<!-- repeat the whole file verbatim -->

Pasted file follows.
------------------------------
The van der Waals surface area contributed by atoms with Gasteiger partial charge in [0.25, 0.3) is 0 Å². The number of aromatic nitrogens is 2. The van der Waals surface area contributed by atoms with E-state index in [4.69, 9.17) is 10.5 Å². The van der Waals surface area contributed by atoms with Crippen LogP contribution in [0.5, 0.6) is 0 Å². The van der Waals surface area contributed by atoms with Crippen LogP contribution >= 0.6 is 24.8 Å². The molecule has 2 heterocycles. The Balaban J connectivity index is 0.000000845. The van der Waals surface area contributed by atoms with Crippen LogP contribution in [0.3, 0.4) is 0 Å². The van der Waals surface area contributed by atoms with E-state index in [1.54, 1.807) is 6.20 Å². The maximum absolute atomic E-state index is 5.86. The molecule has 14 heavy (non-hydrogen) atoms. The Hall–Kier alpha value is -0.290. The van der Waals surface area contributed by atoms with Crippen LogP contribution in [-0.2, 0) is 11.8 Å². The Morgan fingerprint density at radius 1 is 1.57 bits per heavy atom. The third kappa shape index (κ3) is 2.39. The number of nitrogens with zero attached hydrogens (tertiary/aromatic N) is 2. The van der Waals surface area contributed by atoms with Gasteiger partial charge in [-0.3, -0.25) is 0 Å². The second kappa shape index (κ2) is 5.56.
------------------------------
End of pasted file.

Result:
The van der Waals surface area contributed by atoms with Gasteiger partial charge in [0.25, 0.3) is 0 Å². The number of aromatic nitrogens is 2. The van der Waals surface area contributed by atoms with E-state index in [4.69, 9.17) is 10.5 Å². The van der Waals surface area contributed by atoms with Crippen LogP contribution in [0.5, 0.6) is 0 Å². The van der Waals surface area contributed by atoms with Crippen LogP contribution >= 0.6 is 24.8 Å². The molecule has 2 heterocycles. The Balaban J connectivity index is 0.000000845. The van der Waals surface area contributed by atoms with Crippen LogP contribution in [0.3, 0.4) is 0 Å². The van der Waals surface area contributed by atoms with E-state index in [1.54, 1.807) is 6.20 Å². The maximum absolute atomic E-state index is 5.86. The molecule has 14 heavy (non-hydrogen) atoms. The Hall–Kier alpha value is -0.290. The van der Waals surface area contributed by atoms with Crippen LogP contribution in [-0.2, 0) is 11.8 Å². The Morgan fingerprint density at radius 1 is 1.57 bits per heavy atom. The third kappa shape index (κ3) is 2.39. The number of nitrogens with zero attached hydrogens (tertiary/aromatic N) is 2. The van der Waals surface area contributed by atoms with Gasteiger partial charge in [-0.3, -0.25) is 0 Å². The second kappa shape index (κ2) is 5.56.